California Genealogy and History Archives
|Samuel A. Nay
Distinguished as one of the early and most respected settlers of California, Samuel A. Nay was first identified with Marin county as a large land-holder and extensive raiser of sheep and cattle, but for the past forty years his life and labors have been associated with Sonoma county, where his varied interests have brought him into prominence in almost all of the various avenues of agriculture. Until recently he occupied a ranch of fifty-five acres in Petaluma township, devoted to fruit-growing and the raising of poultry, twenty-five acres being in Newtown pippins, besides which he raised many kinds of valuable fruits. His poultry yard was conducted along scientific lines, and was one of the most profitable and up-to-date establishments of the kind in the county. He is now living retired in Petaluma.
A native of New Hampshire, Samuel A. Nay was born in Hancock, Hillsboro county, February 18, 1830, the son of Gardner and Amelia (Simonds) Nay, and following in the footsteps of his father in the choice of a life-work he became a farmer and carpenter. During his youth the home of the family was transferred from New Hampshire to Illinois, and it was in that state that the death of the father occurred in 1861. Subsequently the mother came to California to join her sons who had located here in the meantime, and here her earth life came to a close in 1878. All of the eight children born to the marriage of this worthy couple grew to maturity with the exception of one child who died in infancy. Samuel A., who was the fourth in order of birth of his parents’ family, started out to make his own way in the world at the age of twenty-one years, working at the carpenter’s trade, which he had learned from his father. He was thus engaged when he heard of the finding of gold in California, and as did thousands of others, he laid aside everything to come to the west in an endeavor to make his fortune. In the spring of 1852 he took passage at New York City on the ship Georgia, but before reaching Cuba the ship sprang a leak, and from the island to Aspinwall the voyage was continued on the ship Ohio. After crossing this narrow neck of land they embarked on the Pacific side on the ship Panama, and after a sail of thirty-six days hove in sight of the Golden Gate April 1, 1852. After three days spent in the metropolis Mr. Nay went to Marin county, where he hired out to work at teaming for $70 for the first month, $90 for the second month, and $100 for the third month’s work. Later he worked in a sawmill in tat locality, and while there was importuned by his former employer to resume teaming for him with the promise of $125 per month, but as he had discontinued the work on account of its being too laborious for his strength he was not persuaded to accept it, even though it meant an advance of $25 a month over what he was receiving in the mill. Subsequently he rented land in Marin county and engaged in raising potatoes, but as this commodity proved a drug on the market that year he found himself $300 in debt, besides the loss of his time and labor. During the season of 1855, however, he fared better, raising a record crop for which he received four cents a pound. From 1855 until 1858 he was engaged in the cord wood business near San Rafael in partnership with his brother William J., an association that proved profitable and amicable as long as it continued. Still later they were in partnership in the dairy business in that \locality, but in 1863 Samuel A. Nay bought out the interest of his brother and continued the business thereafter alone. Upon disposing of his interests in Marin county in 1871 he came to Sonoma county and purchased the ranch of fifty-five acres near Petaluma which claimed his close attention for so many years. Besides this ranch he was also interested with his brother in a sheep ranch of eighteen hundred acres near Guerneville, upon which, when it was sold, he realized a profit of $5,000. To Mr. Nay belongs the credit for being the first man in Petaluma to make a success of chicken-raising, and he may well be proud of his accomplishment, for it was the means of developing the greatest poultry industry known anywhere in the world today, Petaluma being the world’s center in this industry. During all the years that Mr. Nay has lived in the county he has speculated in land, buying and selling ranch property principally, and in almost every instance he has doubled on his investment.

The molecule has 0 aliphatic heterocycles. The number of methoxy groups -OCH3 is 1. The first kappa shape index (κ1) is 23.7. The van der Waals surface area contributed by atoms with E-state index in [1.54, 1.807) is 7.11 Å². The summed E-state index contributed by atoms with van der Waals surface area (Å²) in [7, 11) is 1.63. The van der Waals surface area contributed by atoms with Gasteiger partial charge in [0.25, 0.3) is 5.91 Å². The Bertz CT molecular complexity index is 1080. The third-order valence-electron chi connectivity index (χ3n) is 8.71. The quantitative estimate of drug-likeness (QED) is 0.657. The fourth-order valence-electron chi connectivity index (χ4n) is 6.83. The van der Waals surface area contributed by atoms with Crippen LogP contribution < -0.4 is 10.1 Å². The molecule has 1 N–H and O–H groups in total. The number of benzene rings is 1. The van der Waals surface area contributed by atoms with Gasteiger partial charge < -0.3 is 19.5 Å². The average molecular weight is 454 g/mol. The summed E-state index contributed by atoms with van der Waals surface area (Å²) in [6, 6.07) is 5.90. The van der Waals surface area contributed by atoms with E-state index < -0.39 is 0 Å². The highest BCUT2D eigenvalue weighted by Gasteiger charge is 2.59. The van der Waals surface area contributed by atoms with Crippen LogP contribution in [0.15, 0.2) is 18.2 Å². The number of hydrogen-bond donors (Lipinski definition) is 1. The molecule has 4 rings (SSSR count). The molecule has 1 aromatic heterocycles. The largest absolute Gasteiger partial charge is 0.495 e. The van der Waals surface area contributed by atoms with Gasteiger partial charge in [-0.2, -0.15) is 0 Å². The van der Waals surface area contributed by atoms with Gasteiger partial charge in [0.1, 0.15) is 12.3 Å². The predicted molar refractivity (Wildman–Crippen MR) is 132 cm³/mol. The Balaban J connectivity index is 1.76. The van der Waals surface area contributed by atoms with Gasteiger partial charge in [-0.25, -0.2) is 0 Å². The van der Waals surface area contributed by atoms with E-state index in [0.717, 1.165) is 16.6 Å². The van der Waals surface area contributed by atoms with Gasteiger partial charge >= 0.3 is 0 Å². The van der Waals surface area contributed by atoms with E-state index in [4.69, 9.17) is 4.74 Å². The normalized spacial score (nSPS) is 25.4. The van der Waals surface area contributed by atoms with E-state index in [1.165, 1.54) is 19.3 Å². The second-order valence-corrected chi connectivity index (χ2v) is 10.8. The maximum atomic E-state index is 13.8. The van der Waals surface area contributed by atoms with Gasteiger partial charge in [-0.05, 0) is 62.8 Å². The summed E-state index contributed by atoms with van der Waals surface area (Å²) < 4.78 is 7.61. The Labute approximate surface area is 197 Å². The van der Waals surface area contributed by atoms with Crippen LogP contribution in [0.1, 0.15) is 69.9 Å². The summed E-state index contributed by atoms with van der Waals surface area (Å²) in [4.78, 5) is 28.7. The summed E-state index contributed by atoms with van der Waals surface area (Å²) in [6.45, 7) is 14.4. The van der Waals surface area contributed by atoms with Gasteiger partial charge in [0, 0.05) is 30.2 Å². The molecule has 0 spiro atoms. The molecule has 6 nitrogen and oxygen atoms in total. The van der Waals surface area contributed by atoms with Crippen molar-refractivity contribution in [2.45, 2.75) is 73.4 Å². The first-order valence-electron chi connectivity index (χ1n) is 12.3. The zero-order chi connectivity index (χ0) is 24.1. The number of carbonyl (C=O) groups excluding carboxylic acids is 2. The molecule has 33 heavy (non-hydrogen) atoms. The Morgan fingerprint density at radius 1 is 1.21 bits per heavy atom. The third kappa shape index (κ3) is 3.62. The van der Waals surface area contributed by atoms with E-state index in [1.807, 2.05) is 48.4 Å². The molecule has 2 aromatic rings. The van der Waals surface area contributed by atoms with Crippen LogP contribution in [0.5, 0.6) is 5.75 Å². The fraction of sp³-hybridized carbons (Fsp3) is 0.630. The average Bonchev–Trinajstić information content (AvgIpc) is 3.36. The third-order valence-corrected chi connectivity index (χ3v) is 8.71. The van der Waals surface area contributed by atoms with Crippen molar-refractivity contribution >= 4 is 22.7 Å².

While a resident of Marin county, in 1855, Mr. Nay was married to Miss Sarah E. Winans, a native of Ohio, and the daughter of James and Martha (Ashby) Winans, natives respectively of Pennsylvania and Indiana. Mr. Winans was a farmer who crossed the plains in 1854 alone, but in 1856 returned east for his family, finally locating in Marin county, and there his death occurred in 1893. Their children were as follows: David M., a rancher of Petaluma township; Sarah E., Mrs. S. A. Nay; Mrs. William Nay; and Mrs. Hannah Beerbauer, a resident of Humboldt county. Three children were born of the marriage of Mr. and Mrs. Nay, Charles J., Heber L. and Frank G. Fraternally Mr. Nay is a member of the Independent Order of Odd Felllows, and politically he is a believer in Republican principals.
Transcribed by Peggy Hooper 2011